Play by Alec Duffy runs at Victory Gardens Theater as part of “Einstein’s Revolutions” series commemorating the 100th anniversary of Einstein’s “miracle year.”
CHICAGO – Join the Illinois Humanities Council and Goethe Institut (the German cultural center in Chicago), at Victory Gardens Theater for a play that presents a delightfully surprising portrayal of the scientist who changed our understanding of the world.
The Top Ten People of the Millennium Sing Their Favorite Schubert Lieder will run Friday, September 23 (7:30 PM); Saturday, September 24 (7:30 PM); and Sunday, September 25 (2:30 PM) in the Upstairs Mainstage at Victory Gardens Theater, 2257 N. Lincoln Ave. Tickets are $5 and are available by calling the Victory Gardens box office at (773) 871-3000.
Please join us for a play that the New York Times has called “uncommonly entertaining,” and Martin Denton of New York Theatre explains “is evocative and provocative; it gave my companion and me several hours of post-theatre discussion (and I’m still processing, and mulling over, bits of it a couple of days later). It’s as rich, full, and intoxicating an experience as a theatre-lover could hope for.”
The Top Ten People of the Millennium Sing Their Favorite Schubert Lieder is an absurd, hilarious, and dark look at the forces that have shaped the last 1,000 years. Einstein, Marx, Galileo and others gather in a salon-like setting, where they argue over timeless themes of truth and beauty and sing the beguiling songs of Schubert. The Chicago premiere will feature the New York cast — Arthur Aulisi (as Marx), Barnaby Carpenter (as Copernicus), Eugene Rohrer (as Galileo), David Schreiner (as a bare-chested muse), and Amy Laird Webb (as Einstein). The play is written and directed by New Yorker Alec Duffy, named by TimeOut New York as one of the “young and up-coming directors.”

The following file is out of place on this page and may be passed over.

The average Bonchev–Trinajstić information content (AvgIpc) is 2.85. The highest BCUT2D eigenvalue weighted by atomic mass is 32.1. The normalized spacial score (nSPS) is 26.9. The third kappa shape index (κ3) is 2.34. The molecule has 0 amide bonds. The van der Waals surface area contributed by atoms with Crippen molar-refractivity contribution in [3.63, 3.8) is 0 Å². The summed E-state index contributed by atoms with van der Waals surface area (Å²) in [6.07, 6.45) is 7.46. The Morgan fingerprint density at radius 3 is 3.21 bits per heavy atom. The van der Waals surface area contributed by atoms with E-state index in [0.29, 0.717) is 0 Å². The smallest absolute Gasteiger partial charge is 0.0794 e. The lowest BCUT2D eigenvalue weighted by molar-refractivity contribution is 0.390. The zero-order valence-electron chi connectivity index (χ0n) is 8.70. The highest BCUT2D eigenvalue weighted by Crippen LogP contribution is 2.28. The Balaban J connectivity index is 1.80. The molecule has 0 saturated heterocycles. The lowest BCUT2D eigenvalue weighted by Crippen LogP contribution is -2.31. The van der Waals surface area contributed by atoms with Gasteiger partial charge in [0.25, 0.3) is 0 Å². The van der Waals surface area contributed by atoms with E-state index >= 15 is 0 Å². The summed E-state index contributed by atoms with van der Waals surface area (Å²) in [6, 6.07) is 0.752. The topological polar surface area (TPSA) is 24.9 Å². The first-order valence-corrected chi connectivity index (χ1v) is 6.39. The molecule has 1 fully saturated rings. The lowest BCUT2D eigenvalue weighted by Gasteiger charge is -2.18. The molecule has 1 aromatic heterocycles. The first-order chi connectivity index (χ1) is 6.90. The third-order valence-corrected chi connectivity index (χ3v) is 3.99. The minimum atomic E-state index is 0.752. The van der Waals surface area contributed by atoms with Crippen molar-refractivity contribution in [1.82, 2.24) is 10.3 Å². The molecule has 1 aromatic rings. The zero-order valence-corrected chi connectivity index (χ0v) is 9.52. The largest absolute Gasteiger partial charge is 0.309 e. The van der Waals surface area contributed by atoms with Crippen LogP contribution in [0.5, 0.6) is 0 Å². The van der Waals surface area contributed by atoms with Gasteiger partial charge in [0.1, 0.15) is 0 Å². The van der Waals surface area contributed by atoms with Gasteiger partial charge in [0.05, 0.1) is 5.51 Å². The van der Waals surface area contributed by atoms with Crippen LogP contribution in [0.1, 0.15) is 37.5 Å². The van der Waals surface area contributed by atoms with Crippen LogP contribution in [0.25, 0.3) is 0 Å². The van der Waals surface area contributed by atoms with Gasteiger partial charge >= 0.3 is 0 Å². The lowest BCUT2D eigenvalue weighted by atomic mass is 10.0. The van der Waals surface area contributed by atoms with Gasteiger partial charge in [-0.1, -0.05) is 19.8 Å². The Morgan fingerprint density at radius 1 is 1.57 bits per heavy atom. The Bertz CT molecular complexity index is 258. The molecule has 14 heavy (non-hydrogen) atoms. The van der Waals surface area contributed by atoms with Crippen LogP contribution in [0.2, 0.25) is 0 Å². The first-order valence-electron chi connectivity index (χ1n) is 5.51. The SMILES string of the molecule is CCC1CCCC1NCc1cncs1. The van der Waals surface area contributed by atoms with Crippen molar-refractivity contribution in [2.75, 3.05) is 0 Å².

This production is part of Einstein’s Revolutions, a four-month-long series of programs taking place in Chicago through October 2005. Einstein’s Revolutions brings together scientists of international reputation — with philosophers, historians, artists, and a general audience — to look at the impact of the 1905 papers on our current understandings of the world, both scientific and personal. Einstein’s Revolutions is funded in part by grants from The Boeing Company and Motorola, Inc.
For a full calendar of events or for more information, please visit www.prairie.org/Einstein or contact the IHC at 312.422.5580 or via email at email@example.com.
The Illinois Humanities Council is a nonprofit educational organization [501 (c) 3] dedicated to fostering a culture in which the humanities are a vital part of the lives of individuals and communities. Organized in 1973 as the state affiliate of the National Endowment for the Humanities, the IHC creates programs and funds organizations that promote greater understanding of, appreciation for, and involvement in the humanities. The IHC is supported by state, federal, and private funds.
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